Yesterday Uncle Bob put up a post on using TDD in start up environments “The Startup Trap” its a good read. Check it out.
Nate soon after posted:
I wanted to write a few comments about TDD in startups. Good code is the least of the risks in a startup. Sorry but worrying about technical debt making us go slower when we have a two month runway and likely will pivot four times to quote Bob.
Captain Sulu when the Klingon power moon of Praxis exploded and a young Lieutenant asked whether they should notify Star-Fleet: “Are you kidding?” ARE YOU KIDDING?
One of the biggest mistakes in my career was building something appropriate…
It was just after Hurricane Katrina. I was living in a hotel. An acquaintance asked me if we could hack together this business idea they had for a trading system. He had the knowledge but not the know how. I said sure, hell I was living in a hotel!
In less than two weeks we had an algorithmic trading system. It was a monstrosity of a source base. It was literally a winforms app connected directly to the stock market. UI interactions happened off events directly from the feed! Everything was in code behinds (including the algos!) Due to the nature of the protocol if anything failed during the day and crashed the app (say bad parsing of a string?) the day for the trader was over as they could not restart.
But after two weeks we put it in front of a trader who started using it. We made about 70-80k$ the first month. We had blundered into the pit of success. A few months later I moved up with the company. We decided that we were going to “do things right”. While keeping the original version running and limping along as stable as we could keep it while adding just a few features.
We ended up with a redundant multi-user architecture nine months or so later, it was really quite a beautiful system. If a client/server crashed, no big deal just sign it back on, multiple clients? no problem. We moved from a third party provider to a direct exchange link (faster and more information!). We had > 95% code coverage on our core stuff, integration suites including a fake stock exchange that actually sent packets over UDP so we could force various problems with retry reconnects etc/errors. We were very stable and had a proper clean architecture.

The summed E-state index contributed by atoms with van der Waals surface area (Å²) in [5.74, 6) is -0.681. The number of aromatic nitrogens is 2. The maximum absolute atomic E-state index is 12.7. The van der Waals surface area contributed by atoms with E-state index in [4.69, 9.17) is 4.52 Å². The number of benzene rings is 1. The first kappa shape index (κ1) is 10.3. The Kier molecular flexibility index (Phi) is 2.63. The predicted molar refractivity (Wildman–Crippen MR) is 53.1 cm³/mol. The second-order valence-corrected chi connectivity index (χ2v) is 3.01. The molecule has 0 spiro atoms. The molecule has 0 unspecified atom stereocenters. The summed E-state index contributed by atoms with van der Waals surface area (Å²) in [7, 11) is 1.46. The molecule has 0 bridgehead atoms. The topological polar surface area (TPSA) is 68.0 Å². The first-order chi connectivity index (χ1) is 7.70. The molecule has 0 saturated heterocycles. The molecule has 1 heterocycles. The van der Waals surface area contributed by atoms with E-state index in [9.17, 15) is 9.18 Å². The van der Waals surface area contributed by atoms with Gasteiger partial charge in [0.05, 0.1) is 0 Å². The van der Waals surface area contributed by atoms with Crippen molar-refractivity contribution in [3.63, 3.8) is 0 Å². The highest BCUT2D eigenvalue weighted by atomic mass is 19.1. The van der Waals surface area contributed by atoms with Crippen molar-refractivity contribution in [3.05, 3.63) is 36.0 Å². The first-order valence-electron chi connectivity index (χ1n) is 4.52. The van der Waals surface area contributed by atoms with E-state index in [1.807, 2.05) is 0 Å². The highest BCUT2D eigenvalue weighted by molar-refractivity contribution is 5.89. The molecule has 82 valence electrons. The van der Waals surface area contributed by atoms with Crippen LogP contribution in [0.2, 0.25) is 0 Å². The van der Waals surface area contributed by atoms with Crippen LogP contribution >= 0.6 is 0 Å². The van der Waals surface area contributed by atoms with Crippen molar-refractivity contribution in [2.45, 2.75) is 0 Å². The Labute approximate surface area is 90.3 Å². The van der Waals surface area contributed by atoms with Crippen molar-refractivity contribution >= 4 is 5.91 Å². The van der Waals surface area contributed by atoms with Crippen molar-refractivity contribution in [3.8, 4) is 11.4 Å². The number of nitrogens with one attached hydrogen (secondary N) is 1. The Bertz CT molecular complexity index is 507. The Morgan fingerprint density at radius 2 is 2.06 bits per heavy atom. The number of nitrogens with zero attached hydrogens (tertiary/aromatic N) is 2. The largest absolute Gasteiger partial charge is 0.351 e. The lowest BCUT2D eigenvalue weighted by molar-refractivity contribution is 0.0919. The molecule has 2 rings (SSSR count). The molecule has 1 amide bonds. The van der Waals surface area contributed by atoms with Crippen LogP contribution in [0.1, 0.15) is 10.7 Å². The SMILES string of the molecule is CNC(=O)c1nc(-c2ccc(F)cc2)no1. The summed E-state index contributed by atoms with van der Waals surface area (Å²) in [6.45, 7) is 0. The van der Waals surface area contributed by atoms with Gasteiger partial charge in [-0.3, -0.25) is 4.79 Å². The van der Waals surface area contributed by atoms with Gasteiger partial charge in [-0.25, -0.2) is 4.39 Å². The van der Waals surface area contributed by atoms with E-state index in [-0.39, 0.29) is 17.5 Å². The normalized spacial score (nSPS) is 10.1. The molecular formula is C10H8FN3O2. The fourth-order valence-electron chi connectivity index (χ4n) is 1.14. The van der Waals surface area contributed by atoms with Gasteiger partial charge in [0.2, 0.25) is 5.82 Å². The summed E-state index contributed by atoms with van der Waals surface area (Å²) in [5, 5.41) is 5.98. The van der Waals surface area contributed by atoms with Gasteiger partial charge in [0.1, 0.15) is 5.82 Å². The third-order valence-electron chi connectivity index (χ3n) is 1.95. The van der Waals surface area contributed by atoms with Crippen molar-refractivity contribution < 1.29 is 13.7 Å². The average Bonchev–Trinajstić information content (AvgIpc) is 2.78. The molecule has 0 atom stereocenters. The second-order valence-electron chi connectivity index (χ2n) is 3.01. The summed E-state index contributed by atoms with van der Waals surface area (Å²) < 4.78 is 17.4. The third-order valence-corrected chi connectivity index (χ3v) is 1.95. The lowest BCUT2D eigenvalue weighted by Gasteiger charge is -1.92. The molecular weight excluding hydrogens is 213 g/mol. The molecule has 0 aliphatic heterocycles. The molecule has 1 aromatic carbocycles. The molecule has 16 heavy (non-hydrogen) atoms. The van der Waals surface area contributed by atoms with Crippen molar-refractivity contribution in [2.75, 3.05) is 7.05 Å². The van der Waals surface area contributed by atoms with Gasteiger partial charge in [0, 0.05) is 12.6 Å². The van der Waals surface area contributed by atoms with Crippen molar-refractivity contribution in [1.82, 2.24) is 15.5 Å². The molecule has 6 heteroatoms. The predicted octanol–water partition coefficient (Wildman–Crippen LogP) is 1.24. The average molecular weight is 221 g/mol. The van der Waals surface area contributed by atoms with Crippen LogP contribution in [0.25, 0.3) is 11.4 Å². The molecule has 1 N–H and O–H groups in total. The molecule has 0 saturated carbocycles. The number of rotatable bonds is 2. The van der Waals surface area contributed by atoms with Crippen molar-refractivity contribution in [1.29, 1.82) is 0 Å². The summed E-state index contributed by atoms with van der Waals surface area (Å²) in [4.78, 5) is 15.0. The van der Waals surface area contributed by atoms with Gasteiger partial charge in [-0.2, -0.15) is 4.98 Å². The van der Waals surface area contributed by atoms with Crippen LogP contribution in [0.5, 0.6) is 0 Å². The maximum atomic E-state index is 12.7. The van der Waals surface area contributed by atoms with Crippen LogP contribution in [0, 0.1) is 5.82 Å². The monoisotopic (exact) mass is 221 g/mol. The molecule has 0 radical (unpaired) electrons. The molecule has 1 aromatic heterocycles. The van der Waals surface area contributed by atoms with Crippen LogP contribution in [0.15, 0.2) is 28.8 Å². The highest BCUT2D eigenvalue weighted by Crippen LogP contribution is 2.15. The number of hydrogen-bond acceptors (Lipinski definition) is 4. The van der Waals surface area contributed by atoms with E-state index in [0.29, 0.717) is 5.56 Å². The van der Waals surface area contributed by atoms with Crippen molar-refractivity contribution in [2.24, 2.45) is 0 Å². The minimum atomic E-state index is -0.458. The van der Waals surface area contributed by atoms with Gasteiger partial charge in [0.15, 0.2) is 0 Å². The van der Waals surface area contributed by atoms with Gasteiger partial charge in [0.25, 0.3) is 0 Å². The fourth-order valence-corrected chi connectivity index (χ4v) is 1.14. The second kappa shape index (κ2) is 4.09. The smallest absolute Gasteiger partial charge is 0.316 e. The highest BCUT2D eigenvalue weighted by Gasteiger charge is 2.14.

In fact you could say that we were dealing with what Bob describes in:
As time passes your estimates will grow. You’ll find it harder and harder to add new features. You will find more and more bugs accumulating. You’ll start to parse the bugs into critical and acceptable (as if any bug is acceptable!) You’ll create modules that are so fragile you won’t trust yourself, or anyone else, to modify them; so you’ll work around them. You’ll build a festering pile of code that, with every passing week, requires more and more effort just to keep running. Forward progress will slow and falter. It may even reverse as each release becomes buggier and buggier, and less and less stable. Catastrophes will become more and more common as errors, that should never have happened, create corruptions and damage that take huge traunches of time to repair.
We had built a production prototype and were suffering all the pain described by Bob. We were paying down our debt in an “intelligent” way much the way many companies that start with production prototypes do.
However this is still a naive viewpoint. What really mattered was that after our nine months of beautiful architecture and coding work we were making approximately 10k/month more than what our stupid production prototype made for all of its shortcomings.
We would have been better off making 30 new production prototypes of different strategies and “throwing shit at the wall” to see what worked than spending any time beyond a bit of stabilization of the first. How many new business opportunities would we have found?
There are some lessons here.
1) If we had started with a nine month project it never would have been done
2) A Production Prototype is common as a Minimum Viable Product. Yes testing, engineering, or properly architecting will likely slow you down on a production prototype.
3) Even if you succeed you are often better to stabilize your Production Prototype than to “build it right”. Be very careful about taking the “build it right” point of view.
4) Context is important!
Never underestimate the value of working software.